I want to be there for my son and walk him through this school process with this information in my mind knowing that I share the same struggles. But it is difficult trying to help him when I had to cope and learn it all on my own, I am not sure the “right way” to be effective. I always bring up this to my son’s teachers (3rd grade) and it’s like none of them take me seriously. He is a good kid and gets his homework done, but still struggles on all his tests. This was almost exactly my tract record. However my dad and mom didn’t want me to be “labeled” so they just took me to so many tutors and after school things, that I was too exhausted to do anything else. I don’t want that for my son. I want to get him the right help now, so he can start using his right side of the brain and move forward with the rest of his life.

    Maybe I will go back through the article and listen to it read to me a couple of times and I can understand it better that way.

    I am also in the process of writing a book and a big part of it is the struggle i’ve had with this learning disability, I am so glad that I stumbled upon your website.

    Thank you!

    • Abigail Marshall, DDAI webmaster

      Think of it this way: Because of differences in dyslexic brains, it is much harder for dyslexics to read using strategies that come naturally to others (such as sounding out words through phonics). But there are different mental strengths that can be used for reading, that are much easier for dyslexics. So when dyslexics are able to learn how to use those natural abilities to read — reading becomes much easier. The brain scans show that dyslexics who have become good readers are using their brains differently than typical readers.

  • Helen

    Hi Abigail
    Thank you for your very informative research articles. I am a UK teacher (re-trained in 2011 as Dyslexia specialist, now ALMOST a Davis Facilitator). Also married to a dyslexic and have two dyslexic children.
    A question I have as a result of reading latest research on Right brain/Left brain scans:
    Has anyone done scans of what happens in the non-dyslexic brain when using Davis approach? ie. will all children benefit equally from it or does it really only suit right-brained people?

    • Abigail Marshall, DDAI webmaster

      The Davis tools can be used by anyone, whether dyslexic or not — as long as they are given a form of orientation consistent with their learning style. For example, an non-dyslexic person would probably be more comfortable with Davis Alignment rather than the minds-eye Orientation approach. In schools where Davis Learning Strategies has been implemented at the primary level, all children have done well and all are able to effectively use and integrate Davis tools.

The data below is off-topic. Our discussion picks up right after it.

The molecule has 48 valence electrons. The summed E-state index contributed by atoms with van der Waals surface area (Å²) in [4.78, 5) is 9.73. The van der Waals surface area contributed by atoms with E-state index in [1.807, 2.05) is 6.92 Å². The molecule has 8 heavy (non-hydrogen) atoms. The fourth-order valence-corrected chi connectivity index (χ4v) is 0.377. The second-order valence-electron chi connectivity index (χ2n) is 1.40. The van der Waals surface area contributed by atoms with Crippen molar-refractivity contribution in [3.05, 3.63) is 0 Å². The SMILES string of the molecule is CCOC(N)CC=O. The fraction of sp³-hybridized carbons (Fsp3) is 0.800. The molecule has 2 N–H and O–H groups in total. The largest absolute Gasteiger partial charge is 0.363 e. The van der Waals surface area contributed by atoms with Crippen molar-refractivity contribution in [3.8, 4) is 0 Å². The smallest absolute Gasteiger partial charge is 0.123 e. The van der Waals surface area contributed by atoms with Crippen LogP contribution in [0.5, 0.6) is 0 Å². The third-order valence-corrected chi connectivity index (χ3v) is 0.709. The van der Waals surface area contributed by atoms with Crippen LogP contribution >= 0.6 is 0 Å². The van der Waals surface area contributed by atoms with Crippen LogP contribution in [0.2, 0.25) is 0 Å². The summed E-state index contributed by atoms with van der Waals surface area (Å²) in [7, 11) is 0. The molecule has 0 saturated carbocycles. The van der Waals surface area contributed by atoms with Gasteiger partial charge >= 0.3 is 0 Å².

The main difference is simply that for an older nondyslexic child who has already learned to read well, there would be no particular benefit in introducing a different approach for reading. Their brains have already adapted to read efficiently. Ideally each person should be able to acquire reading skills relying on the mental pathways that are the most comfortable for their own thinking style.

  • Sandy R

    Collin K

    I have two children with learning difficulties. One Dyslexia and one ADD/ADHD and dyspraxia..I also think Dyslexia. I agree with all of your statements about the genius behind these conditions. However as a parent I am looking for support for my children’s self esteem. One is ok and the other is losing his confidence, displaying anxiety and in some stages depression. Right now anything that will support him through the current education system will be of benefit to him…get him through it alive…If I can do that then I know he will fly. My heart is breaking for my children as I see and know their awesomeness but feel as mum right now I don’t count.

    • Abigail Marshall, DDAI webmaster

      Sandy, I think that self esteem goes up when the child understands and can use the strengths that are part of the dyslexic mind. That’s why the Davis program is built around giving tools for mental control and using strategies based on dyslexic strengths (like creativity) to address problems with reading. Bottom line, the child needs to experience success and have that success be connected to to their abilities.

  • Neill O

    I am currently working as a Writing tutor at a community college and have been called upon to tutor many different subjects such as Phonics. I feel out of my realm of expertise. Please help!

  • Kelly

    Very, VERY well said Daniel!

  • Daniel H

    This suggests that given the same input / problem to solve, the left brained non-dyslexic person is likely to come up with an anticipated outcome. Where as the right brain person with so-called dyslexia is going to deal with the problem very differently and will most likely produce a very different outcome.